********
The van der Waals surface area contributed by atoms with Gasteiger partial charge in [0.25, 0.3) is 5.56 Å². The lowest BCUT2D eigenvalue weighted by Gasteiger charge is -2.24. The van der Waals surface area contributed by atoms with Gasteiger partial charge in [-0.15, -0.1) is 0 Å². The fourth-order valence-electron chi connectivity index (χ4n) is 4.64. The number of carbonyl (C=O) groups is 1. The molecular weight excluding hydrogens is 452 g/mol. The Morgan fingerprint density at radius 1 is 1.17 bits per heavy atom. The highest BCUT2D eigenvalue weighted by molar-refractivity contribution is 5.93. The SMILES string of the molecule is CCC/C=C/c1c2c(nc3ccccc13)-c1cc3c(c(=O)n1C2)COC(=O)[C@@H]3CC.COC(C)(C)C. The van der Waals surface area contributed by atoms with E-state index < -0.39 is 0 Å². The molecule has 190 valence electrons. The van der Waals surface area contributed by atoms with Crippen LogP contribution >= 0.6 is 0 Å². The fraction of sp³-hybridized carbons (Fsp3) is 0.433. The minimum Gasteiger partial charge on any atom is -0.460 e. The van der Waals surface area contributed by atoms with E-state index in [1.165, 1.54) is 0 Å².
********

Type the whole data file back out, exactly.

The van der Waals surface area contributed by atoms with Gasteiger partial charge in [0.25, 0.3) is 5.56 Å². The lowest BCUT2D eigenvalue weighted by Gasteiger charge is -2.24. The van der Waals surface area contributed by atoms with Gasteiger partial charge in [-0.15, -0.1) is 0 Å². The fourth-order valence-electron chi connectivity index (χ4n) is 4.64. The number of carbonyl (C=O) groups is 1. The molecular weight excluding hydrogens is 452 g/mol. The Morgan fingerprint density at radius 1 is 1.17 bits per heavy atom. The highest BCUT2D eigenvalue weighted by molar-refractivity contribution is 5.93. The SMILES string of the molecule is CCC/C=C/c1c2c(nc3ccccc13)-c1cc3c(c(=O)n1C2)COC(=O)[C@@H]3CC.COC(C)(C)C. The van der Waals surface area contributed by atoms with E-state index < -0.39 is 0 Å². The molecule has 190 valence electrons. The van der Waals surface area contributed by atoms with Crippen LogP contribution >= 0.6 is 0 Å². The fraction of sp³-hybridized carbons (Fsp3) is 0.433. The minimum Gasteiger partial charge on any atom is -0.460 e. The van der Waals surface area contributed by atoms with E-state index in [1.165, 1.54) is 0 Å².